Changing nutrition standards in schools: The emerging impact on school revenue

Christopher Wharton, Michael Long, Marlene B. Schwartz

    Research output: Contribution to journalArticlepeer-review

    60 Scopus citations


    Background Although great focus has been placed on nutritional and other consequences of changes in food-related policies within schools, few reports exist describing the impact of such changes on school revenue. This review provides an overview of the few revenue-related studies published recently, as well as information from a sampling of state reports on the subject. Methods A systematic review of the literature was conducted. Four peer-reviewed papers and 3 state-based reports were identified that assessed the impact on revenues of either targeted policy changes or overarching, district-wide changes in food-related policies. Results Thus far, few data exist to substantiate the concern that changes in nutrition standards in schools lead to a loss in total revenue. An interesting phenomenon of increased participation in the National School Lunch Program was noted in a number of reports and might play a role in buffering financial losses. Conclusions A renewed focus on school policies related to health provides the opportunity for researchers to investigate how nutrition-related policy change can affect, if at all, food service and overall school revenues.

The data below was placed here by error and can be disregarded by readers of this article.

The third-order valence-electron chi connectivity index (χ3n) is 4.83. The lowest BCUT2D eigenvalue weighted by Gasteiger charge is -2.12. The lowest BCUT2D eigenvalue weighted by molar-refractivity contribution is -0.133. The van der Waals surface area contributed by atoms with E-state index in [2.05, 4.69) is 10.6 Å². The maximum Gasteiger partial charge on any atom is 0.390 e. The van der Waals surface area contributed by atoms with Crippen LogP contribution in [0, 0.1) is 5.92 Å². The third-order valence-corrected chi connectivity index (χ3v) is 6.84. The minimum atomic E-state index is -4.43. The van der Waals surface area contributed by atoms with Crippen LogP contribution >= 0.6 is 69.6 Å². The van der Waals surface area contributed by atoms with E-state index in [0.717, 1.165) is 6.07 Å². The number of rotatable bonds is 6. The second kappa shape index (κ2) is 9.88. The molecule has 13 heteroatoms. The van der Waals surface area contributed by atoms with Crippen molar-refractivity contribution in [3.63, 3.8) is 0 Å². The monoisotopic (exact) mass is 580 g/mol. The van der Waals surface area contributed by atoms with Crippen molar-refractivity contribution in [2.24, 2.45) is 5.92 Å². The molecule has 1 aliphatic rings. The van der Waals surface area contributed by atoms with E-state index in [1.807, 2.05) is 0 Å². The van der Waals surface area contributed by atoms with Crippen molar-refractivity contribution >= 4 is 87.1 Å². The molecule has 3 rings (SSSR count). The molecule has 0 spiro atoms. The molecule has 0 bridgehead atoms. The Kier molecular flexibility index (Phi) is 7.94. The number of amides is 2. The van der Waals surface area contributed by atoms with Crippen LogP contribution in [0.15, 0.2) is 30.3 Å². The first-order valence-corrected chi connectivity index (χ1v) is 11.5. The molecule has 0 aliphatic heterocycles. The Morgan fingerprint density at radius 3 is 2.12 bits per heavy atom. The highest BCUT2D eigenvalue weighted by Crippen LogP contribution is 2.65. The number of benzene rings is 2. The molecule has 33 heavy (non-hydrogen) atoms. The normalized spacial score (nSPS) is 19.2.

Original languageEnglish (US)
    Pages (from-to)245-251
    Number of pages7
    JournalJournal of School Health
    Issue number5
    StatePublished - May 1 2008


    • Child and adolescent health
    • Health policy
    • Nutrition and diet
    • School funding

    ASJC Scopus subject areas

    • Education
    • Philosophy
    • Public Health, Environmental and Occupational Health


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